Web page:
This year, my nine-year-old daughter has been studying inventions and inventors, and I’ve been learning about them through her. She particularly likes the stories about accidental inventors who were trying to do one thing, made a mistake, and recognized, sometimes years later, the usefulness of what they had done. She finds something very satisfying in these stories. With the unlimited opportunities a child has to make mistakes—fractions, spelling words, and irregular verbs—it must be thrilling to read about grown-ups who made mistakes and became famous and (sometimes) rich in the process.
She is drawn to the mistakes, but I, from the vantage point of middle age, am drawn to the aspiration. How did Bell dare to believe in the telephone or Edison in electric light? Or the Wright brothers—what made them crazy enough to try to fly?
One of her books is a photographic history of the Wright brothers. As we looked through the book together, I first noticed the airplanes, fragile-looking creations of canvas and wood. Then I noticed the pilots, strapped in place with nothing but ordinary clothing between their tiny, vulnerable human bodies and the ground hundreds of feet below. With each flight, they must have risked death; the book shows one photograph of splintered wood and torn canvas, all that was left of a crash that badly hurt Orville and killed his copilot.
As a group, look at the “practical visionaries” who inspire you, the people who dare to dream of bold ways to transform your organization and/or the world. Brainstorm ways to foster this kind of adventurous spirit in your own setting.
We looked through this book on a day when the news was full of reports of melting polar ice and ocean dead zones and slower than expected recovery of the ozone hole, and there was something in these photographs that raised my spirits. Without doubt, many of the products of our inventive spirit —from the atomic bomb to the internal combustion engines that fill our atmosphere with more pollution than it can tolerate—are causing grief all around the world, but these old photographs renewed my hope that our species may find its way through these dangerous times of our own creation.
It was the yearning visible in almost every photograph that raised my spirits. It reminded me that, for all the trouble we’ve gotten ourselves into, there is something beautiful about a species whose members are willing to risk death or injury on the basis of a dream. And it all seems to have been about the dream for the Wright brothers. Orville is quoted as saying, “I got more thrill out of flying before I had ever been in the air at all—while lying in bed thinking how exciting it would be to fly.”
Like the dream of flight, the pursuit of sustainability in the midst of a system that doesn’t reward it is a risky business.
Today the challenge isn’t how to escape the Earth’s gravity, but rather how to live good lives knowing that we can’t escape the Earth and can’t survive without it. Today the challenge is to embrace that reality with a global population of over six billion, horrible wars on most continents, declining ecosystems, and simultaneously rising consumption and poverty.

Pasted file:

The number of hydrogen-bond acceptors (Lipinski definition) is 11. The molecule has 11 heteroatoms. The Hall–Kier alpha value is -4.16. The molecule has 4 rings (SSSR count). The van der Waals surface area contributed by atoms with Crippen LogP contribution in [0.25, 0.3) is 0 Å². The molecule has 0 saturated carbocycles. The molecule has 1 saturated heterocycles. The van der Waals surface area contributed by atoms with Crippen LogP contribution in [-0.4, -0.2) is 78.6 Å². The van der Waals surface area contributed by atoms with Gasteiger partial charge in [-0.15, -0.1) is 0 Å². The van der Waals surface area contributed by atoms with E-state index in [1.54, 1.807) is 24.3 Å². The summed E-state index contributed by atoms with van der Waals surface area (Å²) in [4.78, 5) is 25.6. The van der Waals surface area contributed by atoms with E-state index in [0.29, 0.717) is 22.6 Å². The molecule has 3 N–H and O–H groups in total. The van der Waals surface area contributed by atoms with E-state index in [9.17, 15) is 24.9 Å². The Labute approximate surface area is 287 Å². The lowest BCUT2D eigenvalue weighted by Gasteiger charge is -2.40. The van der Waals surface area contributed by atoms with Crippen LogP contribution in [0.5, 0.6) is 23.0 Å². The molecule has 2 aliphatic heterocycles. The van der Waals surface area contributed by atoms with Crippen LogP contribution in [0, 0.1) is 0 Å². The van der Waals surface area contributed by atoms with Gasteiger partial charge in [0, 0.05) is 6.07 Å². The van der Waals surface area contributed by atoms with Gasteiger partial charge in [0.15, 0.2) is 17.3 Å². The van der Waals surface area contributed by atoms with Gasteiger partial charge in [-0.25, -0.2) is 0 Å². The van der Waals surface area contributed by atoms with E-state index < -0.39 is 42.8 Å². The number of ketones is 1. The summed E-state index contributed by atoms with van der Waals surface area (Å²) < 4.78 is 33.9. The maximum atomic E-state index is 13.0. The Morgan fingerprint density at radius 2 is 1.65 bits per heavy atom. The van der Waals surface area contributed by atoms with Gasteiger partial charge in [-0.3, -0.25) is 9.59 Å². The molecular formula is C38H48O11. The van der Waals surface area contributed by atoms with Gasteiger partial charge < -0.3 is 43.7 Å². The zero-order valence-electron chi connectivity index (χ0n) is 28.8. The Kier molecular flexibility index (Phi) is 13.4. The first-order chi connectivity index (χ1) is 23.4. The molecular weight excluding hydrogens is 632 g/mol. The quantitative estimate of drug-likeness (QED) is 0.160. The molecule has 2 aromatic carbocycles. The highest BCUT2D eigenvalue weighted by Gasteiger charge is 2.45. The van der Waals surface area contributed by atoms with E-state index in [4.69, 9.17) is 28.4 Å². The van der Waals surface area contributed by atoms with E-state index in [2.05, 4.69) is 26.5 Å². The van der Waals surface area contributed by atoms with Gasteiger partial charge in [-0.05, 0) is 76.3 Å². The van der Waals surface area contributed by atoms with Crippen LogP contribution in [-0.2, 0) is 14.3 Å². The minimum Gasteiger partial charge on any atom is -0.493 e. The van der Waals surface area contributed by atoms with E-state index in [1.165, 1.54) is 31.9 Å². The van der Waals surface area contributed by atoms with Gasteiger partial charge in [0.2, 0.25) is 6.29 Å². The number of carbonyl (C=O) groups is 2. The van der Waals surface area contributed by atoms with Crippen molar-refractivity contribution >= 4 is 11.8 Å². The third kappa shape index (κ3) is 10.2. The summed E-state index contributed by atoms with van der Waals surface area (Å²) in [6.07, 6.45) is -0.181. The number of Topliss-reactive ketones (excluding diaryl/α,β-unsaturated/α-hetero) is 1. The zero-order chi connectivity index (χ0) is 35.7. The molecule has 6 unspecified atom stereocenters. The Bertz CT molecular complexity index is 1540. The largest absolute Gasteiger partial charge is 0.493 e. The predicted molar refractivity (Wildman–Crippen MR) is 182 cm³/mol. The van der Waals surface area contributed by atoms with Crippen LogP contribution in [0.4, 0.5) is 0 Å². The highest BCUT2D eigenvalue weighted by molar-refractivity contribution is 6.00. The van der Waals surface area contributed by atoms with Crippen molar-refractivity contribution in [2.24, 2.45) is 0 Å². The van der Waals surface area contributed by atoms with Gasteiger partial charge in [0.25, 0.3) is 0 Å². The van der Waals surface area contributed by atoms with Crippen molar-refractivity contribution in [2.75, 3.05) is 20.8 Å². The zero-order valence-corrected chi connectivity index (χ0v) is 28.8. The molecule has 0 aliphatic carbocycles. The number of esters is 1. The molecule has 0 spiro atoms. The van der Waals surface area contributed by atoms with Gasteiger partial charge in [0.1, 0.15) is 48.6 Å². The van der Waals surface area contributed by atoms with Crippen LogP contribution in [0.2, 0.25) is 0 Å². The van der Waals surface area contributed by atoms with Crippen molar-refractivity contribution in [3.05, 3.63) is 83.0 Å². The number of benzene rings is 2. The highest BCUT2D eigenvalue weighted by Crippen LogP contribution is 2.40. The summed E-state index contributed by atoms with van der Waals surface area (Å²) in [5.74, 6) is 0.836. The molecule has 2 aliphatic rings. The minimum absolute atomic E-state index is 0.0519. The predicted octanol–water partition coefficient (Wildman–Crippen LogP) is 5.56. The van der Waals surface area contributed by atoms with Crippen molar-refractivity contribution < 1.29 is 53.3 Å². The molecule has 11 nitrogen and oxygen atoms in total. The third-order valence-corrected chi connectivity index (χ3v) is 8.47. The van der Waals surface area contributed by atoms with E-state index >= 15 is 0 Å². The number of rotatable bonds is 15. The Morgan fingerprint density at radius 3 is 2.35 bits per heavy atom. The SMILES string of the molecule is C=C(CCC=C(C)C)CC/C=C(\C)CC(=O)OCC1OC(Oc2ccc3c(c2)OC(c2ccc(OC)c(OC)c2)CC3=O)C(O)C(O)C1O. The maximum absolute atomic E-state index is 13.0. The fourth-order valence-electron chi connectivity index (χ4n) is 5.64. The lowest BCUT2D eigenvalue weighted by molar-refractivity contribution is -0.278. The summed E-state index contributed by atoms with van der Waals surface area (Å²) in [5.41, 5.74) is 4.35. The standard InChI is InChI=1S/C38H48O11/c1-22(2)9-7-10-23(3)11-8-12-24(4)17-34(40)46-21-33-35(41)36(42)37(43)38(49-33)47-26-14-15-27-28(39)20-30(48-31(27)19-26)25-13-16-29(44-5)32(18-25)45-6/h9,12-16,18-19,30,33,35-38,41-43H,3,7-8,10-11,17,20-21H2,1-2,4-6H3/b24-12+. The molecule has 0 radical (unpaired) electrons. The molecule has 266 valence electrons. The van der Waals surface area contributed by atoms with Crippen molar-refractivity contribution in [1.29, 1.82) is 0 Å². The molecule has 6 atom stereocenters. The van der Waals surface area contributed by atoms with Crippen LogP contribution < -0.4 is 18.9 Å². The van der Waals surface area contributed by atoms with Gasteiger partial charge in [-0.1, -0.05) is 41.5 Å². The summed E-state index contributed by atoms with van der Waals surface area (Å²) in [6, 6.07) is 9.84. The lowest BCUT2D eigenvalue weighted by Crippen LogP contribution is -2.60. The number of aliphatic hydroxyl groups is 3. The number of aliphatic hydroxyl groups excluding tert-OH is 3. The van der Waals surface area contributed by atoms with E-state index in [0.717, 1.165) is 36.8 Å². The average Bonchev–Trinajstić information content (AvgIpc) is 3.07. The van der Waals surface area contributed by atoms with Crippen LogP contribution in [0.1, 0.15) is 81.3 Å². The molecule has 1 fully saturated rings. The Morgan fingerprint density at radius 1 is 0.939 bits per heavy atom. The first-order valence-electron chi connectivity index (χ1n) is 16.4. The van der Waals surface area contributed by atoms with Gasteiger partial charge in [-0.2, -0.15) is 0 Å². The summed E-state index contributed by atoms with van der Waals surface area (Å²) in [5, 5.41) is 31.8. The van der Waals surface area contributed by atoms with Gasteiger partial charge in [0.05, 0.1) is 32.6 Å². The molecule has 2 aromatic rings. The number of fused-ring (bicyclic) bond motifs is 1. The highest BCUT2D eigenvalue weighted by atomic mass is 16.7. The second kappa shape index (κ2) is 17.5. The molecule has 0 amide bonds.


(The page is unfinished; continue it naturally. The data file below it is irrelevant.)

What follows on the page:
And, though the media don’t always showcase them, our world is full of practical dreamers, people who are already dreaming of how exciting it will be not to overcome the pull of the Earth but to give into it.
These practical dreamers are people like my friends Stephen Leslie and Kerry Gawalt, organic and biodynamic farmers who feed people while improving the fertility of the soil. Or like John Todd and his colleagues who create “living machines” that purify water while producing food and flowers. Or like my friend Dayna Baumeister and her colleagues in the expanding field of “biomimicry” who turn to nature as a design teacher for everything from energy efficient pumps to self-cooling buildings in the tropics.
There are also the social and economic inventors, people like my friend Jan Passion who, with many others, goes to areas of conflict around the world and works for peace and conflict transformation. Or like Jessica Prentice, who is building a worker-owned co-operative “community supported kitchen” preparing nutritious local food and connecting consumers with farmers.
What all of these visionaries all have in common is the dream of partnership, the dream of fitting in. If we are to survive, that is the dream that must replace the old dream, the dream of domination, which has fueled the industrial growth society for too many hundreds of years.
Like the dream of flight, the pursuit of sustainability in the midst of a system that doesn’t reward it is a risky business, requiring unending perseverance and stamina. And even with the endless, dream-driven labor of these practical visionaries, some of their creations will never come to full fruition. But some of them will. And when they do, they will transform our world in ways I’m sure we cannot imagine today, no more than anyone alive in 1903, the year of the Wright brothers’ first flight, could imagine that 66 years later, human beings would walk on the surface of the moon.
© 2007 Sustainability Institute
Elizabeth R. Sawin is the director of Sustainability Institute’s Our Climate Ourselves Program, Hartland, Vermont 05048. Other climate columns are available in the OCO archive
(www.sustainer.org/oco/oco-writings/index.html). Follow this link for a collection of all SI opinion columns (http://sustainer.org/tools_resources/columns.html).
Beth is a writer, teacher, and systems thinker who lives with her family as part of an intentional community and organic farm in Hartland, Vermont. To be placed on mailing list that will inform you when new columns are available, sign up at www. OurClimateOurselves.org/oco-news.